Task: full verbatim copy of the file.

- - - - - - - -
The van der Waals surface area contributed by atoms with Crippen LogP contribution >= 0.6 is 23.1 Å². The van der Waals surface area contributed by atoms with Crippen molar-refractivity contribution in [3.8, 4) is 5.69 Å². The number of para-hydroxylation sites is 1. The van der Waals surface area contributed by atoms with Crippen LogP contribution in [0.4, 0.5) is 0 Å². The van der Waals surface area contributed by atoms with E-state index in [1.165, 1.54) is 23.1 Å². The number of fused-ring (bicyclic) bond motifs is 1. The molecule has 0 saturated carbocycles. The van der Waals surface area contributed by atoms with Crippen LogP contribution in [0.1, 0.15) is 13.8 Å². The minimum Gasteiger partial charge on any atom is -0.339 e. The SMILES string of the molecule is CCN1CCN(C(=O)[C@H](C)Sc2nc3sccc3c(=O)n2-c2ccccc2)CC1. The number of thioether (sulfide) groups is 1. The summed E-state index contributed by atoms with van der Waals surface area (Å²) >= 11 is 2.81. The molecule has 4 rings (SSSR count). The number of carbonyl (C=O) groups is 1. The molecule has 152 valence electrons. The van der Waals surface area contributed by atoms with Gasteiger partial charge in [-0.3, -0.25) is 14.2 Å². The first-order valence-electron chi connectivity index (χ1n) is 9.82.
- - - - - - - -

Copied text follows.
The van der Waals surface area contributed by atoms with Crippen LogP contribution >= 0.6 is 23.1 Å². The van der Waals surface area contributed by atoms with Crippen molar-refractivity contribution in [3.8, 4) is 5.69 Å². The number of para-hydroxylation sites is 1. The van der Waals surface area contributed by atoms with Crippen LogP contribution in [0.4, 0.5) is 0 Å². The van der Waals surface area contributed by atoms with E-state index in [1.165, 1.54) is 23.1 Å². The number of fused-ring (bicyclic) bond motifs is 1. The molecule has 0 saturated carbocycles. The van der Waals surface area contributed by atoms with Crippen LogP contribution in [0.1, 0.15) is 13.8 Å². The minimum Gasteiger partial charge on any atom is -0.339 e. The SMILES string of the molecule is CCN1CCN(C(=O)[C@H](C)Sc2nc3sccc3c(=O)n2-c2ccccc2)CC1. The number of thioether (sulfide) groups is 1. The summed E-state index contributed by atoms with van der Waals surface area (Å²) >= 11 is 2.81. The molecule has 4 rings (SSSR count). The number of carbonyl (C=O) groups is 1. The molecule has 152 valence electrons. The van der Waals surface area contributed by atoms with Gasteiger partial charge in [-0.3, -0.25) is 14.2 Å². The first-order valence-electron chi connectivity index (χ1n) is 9.82.